Education Savings Programs: What You Need to Know

Education Savings Programs: What You Need to Know

Saving for education costs (both college and K-12 private school tuition) is a major financial goal for many families. Two of your options include 529 programs and Coverdell Education Savings Accounts. Here are some important facts and guidelines for both.shutterstock_38073757

529 College Savings Programs
There are two main types of 529 programs – college savings plans and prepaid tuition plans – and each state plan has its own terms and features. The specifics of each plan vary greatly. So before you sign on, get the details about the investments, fees, and restrictions of the state plans you’re considering. Go to www.collegesavings.org to find out more about 529 plans.

In general, 529 plans don’t have any eligibility income limitations. Any adult – parents, grandparents, other relatives, and friends – can open an account and name a beneficiary.

College savings plans allow you to save money in a special college savings account for a student’s qualified higher education expenses at any eligible educational institution.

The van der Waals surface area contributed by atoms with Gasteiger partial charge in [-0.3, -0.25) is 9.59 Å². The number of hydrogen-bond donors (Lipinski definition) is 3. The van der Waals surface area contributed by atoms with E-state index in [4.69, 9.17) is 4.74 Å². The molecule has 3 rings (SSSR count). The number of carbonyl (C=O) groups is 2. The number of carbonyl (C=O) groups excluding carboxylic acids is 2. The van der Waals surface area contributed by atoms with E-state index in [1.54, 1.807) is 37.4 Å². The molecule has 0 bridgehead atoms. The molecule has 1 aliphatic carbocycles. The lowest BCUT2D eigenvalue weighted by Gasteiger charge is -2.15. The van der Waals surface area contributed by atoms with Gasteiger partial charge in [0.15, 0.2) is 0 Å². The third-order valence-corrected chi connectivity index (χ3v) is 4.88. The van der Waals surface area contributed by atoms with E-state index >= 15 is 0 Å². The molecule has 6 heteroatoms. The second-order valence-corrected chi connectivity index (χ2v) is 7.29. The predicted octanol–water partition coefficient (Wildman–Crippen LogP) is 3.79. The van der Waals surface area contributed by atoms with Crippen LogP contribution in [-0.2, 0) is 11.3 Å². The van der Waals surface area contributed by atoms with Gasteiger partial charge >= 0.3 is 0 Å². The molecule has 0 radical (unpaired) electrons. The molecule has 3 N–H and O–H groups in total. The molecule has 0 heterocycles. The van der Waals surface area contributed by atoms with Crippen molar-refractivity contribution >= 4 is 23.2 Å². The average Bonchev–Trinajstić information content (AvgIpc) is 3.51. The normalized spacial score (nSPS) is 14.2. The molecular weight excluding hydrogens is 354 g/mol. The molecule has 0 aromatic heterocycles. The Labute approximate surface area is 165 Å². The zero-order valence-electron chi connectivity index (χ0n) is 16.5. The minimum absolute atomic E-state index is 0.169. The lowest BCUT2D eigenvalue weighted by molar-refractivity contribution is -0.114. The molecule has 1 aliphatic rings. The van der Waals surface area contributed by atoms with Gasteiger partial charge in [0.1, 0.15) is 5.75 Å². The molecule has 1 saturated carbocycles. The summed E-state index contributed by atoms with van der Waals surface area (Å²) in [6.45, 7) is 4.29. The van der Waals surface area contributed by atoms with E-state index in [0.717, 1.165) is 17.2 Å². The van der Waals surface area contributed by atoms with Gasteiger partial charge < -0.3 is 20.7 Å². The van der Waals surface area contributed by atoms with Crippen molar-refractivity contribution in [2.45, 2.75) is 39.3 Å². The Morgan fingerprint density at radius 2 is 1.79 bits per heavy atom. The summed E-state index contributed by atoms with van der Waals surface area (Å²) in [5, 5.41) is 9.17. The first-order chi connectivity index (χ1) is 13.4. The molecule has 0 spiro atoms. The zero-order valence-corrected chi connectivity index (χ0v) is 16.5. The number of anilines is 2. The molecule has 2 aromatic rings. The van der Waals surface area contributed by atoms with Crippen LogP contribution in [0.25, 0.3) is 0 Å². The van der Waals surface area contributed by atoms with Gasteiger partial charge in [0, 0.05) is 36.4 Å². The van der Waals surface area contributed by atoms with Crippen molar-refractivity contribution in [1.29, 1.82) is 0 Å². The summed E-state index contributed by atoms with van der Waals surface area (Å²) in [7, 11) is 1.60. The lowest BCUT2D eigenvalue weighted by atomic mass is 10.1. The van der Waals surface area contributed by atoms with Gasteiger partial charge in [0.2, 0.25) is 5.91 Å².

Qualified higher education expenses include tuition and fees, books and supplies, and room and board for students enrolled at least half time.

Coverdell Education Savings Accounts
You can contribute up to $2,000 per year to an education savings account per child under age 18. Although contributions aren’t tax deductible, earnings accumulate tax deferred and withdrawals to pay qualified education expenses are free from federal taxes.

Qualified higher education expenses include undergraduate and graduate tuition, fees, books, supplies, equipment, and services for special needs beneficiaries required for attendance at eligible education institutions. Some room and board expenses also qualify if a student attends college at least half time.

Qualified education expenses also include qualified public and private elementary and secondary education expenses. Specifically, this includes expenses incurred while the beneficiary is in kindergarten through 12th grade at a public, private, or religious school.

If your child doesn’t attend college, you’re allowed to roll the account over to other members of your child’s family who are under age 30, without triggering taxes or penalties. Any money remaining in the account at the time your child turns 30 must be distributed (except for special needs beneficiaries). If the money isn’t used for educational purposes and is distributed when your child turns 30, the earnings will be included in your child’s gross income and subject to income taxes, as well as a 10% tax penalty (there are some exceptions).

This article is not intended as tax advice. Obtain appropriate professional advices regarding your circumstances.


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